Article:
CNN — The Irwin family is continuing Steve Irwin's legacy of rescuing and saving wildlife in danger.
Bindi Irwin, Steve's daughter, and the rest of the Irwin family have rescued and treated over 90,000 animals, many of which were injured in Australia's recent devastating wildfires.
Ollie, an orphaned platypus, was patient number 90,000 at the Wildlife Hospital, Bindi's brother, Robert Irwin, said on Instagram.
"With so many devastating fires within Australia, my heart breaks for the people and wildlife who have lost so much," Bindi said in an Instagram post on Thursday.
The 21-year-old confirmed that the Australia Zoo, which is owned and operated by the Irwin family, and their conservation properties are not endangered by fires
The zoo's Wildlife Hospital has been "busier than ever," Bindi said in the caption of the photo which shows her smiling in front of a picture of Steve and his mother holding a crocodile.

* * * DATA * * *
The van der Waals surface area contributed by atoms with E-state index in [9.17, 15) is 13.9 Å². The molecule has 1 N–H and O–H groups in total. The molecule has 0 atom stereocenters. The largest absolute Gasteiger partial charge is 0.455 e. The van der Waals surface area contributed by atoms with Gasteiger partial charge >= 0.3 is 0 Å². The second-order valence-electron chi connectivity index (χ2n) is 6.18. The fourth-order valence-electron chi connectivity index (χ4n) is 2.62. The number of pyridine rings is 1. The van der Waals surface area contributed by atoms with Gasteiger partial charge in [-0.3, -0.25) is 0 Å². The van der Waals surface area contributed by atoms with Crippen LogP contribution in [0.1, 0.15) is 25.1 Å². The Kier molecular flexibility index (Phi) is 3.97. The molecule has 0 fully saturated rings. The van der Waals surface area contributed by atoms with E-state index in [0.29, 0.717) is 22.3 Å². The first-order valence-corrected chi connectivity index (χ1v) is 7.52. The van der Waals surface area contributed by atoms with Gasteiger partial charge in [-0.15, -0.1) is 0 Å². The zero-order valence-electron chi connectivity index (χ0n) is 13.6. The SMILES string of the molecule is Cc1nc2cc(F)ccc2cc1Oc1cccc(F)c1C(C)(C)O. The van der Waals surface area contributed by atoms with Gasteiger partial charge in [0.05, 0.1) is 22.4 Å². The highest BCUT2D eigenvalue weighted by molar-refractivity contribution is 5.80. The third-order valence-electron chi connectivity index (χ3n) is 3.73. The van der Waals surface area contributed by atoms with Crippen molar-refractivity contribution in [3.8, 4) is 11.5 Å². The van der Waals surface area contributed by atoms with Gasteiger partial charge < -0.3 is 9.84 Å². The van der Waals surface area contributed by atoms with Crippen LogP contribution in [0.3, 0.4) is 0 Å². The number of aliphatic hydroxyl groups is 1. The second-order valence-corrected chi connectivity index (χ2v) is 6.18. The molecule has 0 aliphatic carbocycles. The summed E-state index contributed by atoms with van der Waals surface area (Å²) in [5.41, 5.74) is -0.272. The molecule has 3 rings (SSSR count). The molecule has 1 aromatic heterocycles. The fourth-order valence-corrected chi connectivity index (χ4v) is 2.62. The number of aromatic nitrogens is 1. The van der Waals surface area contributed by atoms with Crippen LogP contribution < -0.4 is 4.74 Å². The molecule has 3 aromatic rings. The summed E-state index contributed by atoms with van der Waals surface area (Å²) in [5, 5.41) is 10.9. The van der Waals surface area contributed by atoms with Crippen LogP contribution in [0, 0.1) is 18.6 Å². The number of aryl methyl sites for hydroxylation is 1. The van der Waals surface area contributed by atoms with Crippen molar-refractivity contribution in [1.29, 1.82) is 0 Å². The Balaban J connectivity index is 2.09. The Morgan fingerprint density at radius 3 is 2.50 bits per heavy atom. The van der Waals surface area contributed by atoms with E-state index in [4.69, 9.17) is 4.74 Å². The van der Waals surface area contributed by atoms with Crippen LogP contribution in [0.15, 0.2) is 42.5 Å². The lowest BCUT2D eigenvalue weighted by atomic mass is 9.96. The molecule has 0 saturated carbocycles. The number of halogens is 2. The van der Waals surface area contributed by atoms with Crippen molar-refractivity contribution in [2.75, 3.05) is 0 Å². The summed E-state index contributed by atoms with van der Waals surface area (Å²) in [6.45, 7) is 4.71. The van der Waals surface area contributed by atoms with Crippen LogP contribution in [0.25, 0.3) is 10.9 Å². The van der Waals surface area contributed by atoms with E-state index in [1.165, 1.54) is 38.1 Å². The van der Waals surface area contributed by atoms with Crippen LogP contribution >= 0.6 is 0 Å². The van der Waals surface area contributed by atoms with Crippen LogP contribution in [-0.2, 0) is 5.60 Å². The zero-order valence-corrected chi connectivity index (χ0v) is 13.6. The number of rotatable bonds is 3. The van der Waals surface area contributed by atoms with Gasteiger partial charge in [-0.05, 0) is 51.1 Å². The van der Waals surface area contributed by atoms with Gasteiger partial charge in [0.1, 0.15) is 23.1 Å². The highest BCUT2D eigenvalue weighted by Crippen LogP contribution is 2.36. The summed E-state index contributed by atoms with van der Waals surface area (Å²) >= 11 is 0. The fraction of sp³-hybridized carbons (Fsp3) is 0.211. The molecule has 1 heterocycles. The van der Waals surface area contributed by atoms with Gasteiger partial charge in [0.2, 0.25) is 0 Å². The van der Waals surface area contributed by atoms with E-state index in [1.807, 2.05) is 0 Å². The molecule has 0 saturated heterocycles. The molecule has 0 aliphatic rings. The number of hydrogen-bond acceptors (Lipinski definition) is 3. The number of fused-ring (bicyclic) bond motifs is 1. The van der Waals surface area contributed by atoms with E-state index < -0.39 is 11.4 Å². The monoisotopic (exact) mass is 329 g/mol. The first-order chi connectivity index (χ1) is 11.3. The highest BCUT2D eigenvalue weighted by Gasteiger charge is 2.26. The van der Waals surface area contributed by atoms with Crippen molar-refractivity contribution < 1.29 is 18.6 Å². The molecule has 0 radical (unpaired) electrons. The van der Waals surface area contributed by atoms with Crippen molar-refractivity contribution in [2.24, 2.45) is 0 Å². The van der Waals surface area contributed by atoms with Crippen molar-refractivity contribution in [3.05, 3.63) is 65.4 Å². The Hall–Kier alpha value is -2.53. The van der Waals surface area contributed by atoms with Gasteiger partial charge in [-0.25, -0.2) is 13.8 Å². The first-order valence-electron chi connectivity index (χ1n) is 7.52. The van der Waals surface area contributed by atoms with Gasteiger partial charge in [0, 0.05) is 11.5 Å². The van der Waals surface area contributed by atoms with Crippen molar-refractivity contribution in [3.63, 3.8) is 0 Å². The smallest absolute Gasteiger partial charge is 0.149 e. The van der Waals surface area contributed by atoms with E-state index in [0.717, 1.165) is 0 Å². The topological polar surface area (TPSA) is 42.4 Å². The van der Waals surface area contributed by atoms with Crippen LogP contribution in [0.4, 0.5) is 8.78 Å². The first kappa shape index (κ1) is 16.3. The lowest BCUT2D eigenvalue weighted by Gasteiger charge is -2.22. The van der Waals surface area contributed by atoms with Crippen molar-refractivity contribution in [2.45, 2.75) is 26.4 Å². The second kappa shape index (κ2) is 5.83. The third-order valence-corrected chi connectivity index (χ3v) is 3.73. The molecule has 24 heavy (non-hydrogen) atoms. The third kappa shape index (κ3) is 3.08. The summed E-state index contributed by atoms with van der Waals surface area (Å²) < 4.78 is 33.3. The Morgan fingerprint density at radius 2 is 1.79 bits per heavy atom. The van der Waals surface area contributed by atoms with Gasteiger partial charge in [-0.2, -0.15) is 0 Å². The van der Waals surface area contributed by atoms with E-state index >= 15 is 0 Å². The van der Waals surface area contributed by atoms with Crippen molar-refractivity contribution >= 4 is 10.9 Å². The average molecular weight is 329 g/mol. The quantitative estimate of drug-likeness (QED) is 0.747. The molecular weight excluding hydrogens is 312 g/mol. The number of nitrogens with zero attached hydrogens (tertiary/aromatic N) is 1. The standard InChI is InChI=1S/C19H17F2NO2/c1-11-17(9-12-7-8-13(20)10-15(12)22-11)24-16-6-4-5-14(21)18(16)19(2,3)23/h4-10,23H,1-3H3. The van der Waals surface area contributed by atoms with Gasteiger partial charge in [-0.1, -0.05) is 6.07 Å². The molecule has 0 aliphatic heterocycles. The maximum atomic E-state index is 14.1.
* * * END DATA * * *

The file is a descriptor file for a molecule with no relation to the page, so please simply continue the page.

"My parents dedicated our Australia Zoo Wildlife Hospital to my beautiful grandmother. We will continue to honour her by being Wildlife Warriors and saving as many lives as we can," Bindi said.
The environmental activist and conservationist shared another post on Saturday picturing Blossom the possum who died after being rescued from the bushfires burning in Queensland despite the hospital "working so hard to save her life."
View this post on Instagram
With so many devastating fires within Australia, my heart breaks for the people and wildlife who have lost so much. I wanted to let you know that we are SAFE. There are no fires near us @AustraliaZoo or our conservation properties. Our Wildlife Hospital is busier than ever though, having officially treated over 90,000 patients. My parents dedicated our Australia Zoo Wildlife Hospital to my beautiful grandmother. We will continue to honour her by being Wildlife Warriors and saving as many lives as we can. 💙🙏🏼
Steve Irwin, the TV presenter known as the "Crocodile Hunter," died in 2006 after being stung by a stingray in a marine accident off Australia's north coast.
Blossom is just one of the many animals who have been killed in Australia's fires. Almost a third of koalas in Australia's New South Wales region may have been killed in deadly bushfires, which have been burning out of control
Three fires combined on Saturday to form a single blaze bigger than the New York borough of Manhattan, as Australian firefighters battle what has been predicted to be the most catastrophic day yet in an already devastating bushfire season.
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